MERS vaccine successful with camels, monkeys
In the test, the researchers administered the animals with the experimental vaccine six weeks before the animals were exposed to Middle East respiratory syndrome coronavirus (MERS-CoV).
The results showed that the rhesus macaques were fully protected against the disease. Blood samples from vaccinated camels showed that the vaccine produced potentially protective antibodies in them as well.
The scientists, who received funds from the National Institutes of Health (NIH), created the vaccine from earlier studies concerning a different coronavirus that caused severe acute respiratory syndrome (SARS). An outbreak of SARS killed over 700 people and sickened over 8,000 people in 2003 alone.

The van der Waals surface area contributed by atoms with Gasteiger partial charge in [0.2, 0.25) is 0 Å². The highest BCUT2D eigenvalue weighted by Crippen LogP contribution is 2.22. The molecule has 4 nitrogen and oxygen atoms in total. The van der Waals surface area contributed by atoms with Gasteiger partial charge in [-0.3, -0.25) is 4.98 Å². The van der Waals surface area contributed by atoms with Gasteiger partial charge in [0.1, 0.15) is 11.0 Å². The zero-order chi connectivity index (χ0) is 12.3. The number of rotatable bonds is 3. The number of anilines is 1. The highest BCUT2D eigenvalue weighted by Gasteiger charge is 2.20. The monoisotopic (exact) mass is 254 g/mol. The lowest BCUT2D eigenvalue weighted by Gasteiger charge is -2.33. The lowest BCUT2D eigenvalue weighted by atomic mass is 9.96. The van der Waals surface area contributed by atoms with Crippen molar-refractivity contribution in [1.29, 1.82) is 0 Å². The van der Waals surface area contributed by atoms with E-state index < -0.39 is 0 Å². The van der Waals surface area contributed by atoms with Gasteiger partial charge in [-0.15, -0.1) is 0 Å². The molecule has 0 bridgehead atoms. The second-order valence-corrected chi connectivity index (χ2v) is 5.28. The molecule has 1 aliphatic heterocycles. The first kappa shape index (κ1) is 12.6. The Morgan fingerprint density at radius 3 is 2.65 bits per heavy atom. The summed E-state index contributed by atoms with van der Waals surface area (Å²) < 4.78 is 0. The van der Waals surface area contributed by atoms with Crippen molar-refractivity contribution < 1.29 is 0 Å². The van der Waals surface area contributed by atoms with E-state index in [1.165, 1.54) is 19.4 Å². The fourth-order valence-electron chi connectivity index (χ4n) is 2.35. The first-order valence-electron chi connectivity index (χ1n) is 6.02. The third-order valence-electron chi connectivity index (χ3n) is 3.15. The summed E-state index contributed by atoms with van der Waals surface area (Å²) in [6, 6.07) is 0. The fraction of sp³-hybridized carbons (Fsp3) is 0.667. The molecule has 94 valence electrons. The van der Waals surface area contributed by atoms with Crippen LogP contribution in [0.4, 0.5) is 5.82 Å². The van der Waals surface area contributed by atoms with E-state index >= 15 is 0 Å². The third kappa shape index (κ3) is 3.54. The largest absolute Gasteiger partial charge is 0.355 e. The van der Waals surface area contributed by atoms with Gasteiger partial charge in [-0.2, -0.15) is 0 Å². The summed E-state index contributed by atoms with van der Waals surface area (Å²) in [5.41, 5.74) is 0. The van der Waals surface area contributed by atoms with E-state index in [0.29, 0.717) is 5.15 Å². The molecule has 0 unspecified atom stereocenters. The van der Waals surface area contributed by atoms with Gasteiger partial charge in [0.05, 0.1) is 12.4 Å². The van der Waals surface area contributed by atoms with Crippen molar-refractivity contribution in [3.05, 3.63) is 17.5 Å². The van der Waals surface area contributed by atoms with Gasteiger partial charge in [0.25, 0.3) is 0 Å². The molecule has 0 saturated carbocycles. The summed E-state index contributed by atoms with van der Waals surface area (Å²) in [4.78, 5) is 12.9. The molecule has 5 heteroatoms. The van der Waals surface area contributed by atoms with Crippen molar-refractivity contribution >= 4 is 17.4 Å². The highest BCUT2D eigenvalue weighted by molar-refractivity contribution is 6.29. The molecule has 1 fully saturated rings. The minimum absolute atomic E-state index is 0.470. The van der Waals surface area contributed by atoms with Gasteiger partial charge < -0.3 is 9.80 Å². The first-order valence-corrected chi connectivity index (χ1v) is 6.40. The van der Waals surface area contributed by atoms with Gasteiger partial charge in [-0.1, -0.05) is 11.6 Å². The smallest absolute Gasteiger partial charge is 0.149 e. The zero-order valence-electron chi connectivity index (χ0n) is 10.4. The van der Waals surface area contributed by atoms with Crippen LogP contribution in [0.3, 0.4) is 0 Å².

The new vaccine applies the S spike protein to create immunity to MERS-CoV. Because of the mutations of MERS-CoV, the researchers designed a “consensus” S protein through comparisons of all the MERS-CoV protein sequences currently available.
MERS-CoV is responsible for pneumonia deep within people’s lungs. It was initially discovered in 2012. Over 1,400 people have contracted the illness. An estimated 500 have died from it, mainly in Asia and the Middle East.
Further details, including the synthetic DNA vaccine, are available in the Science Translational Medicine issue from Aug. 19.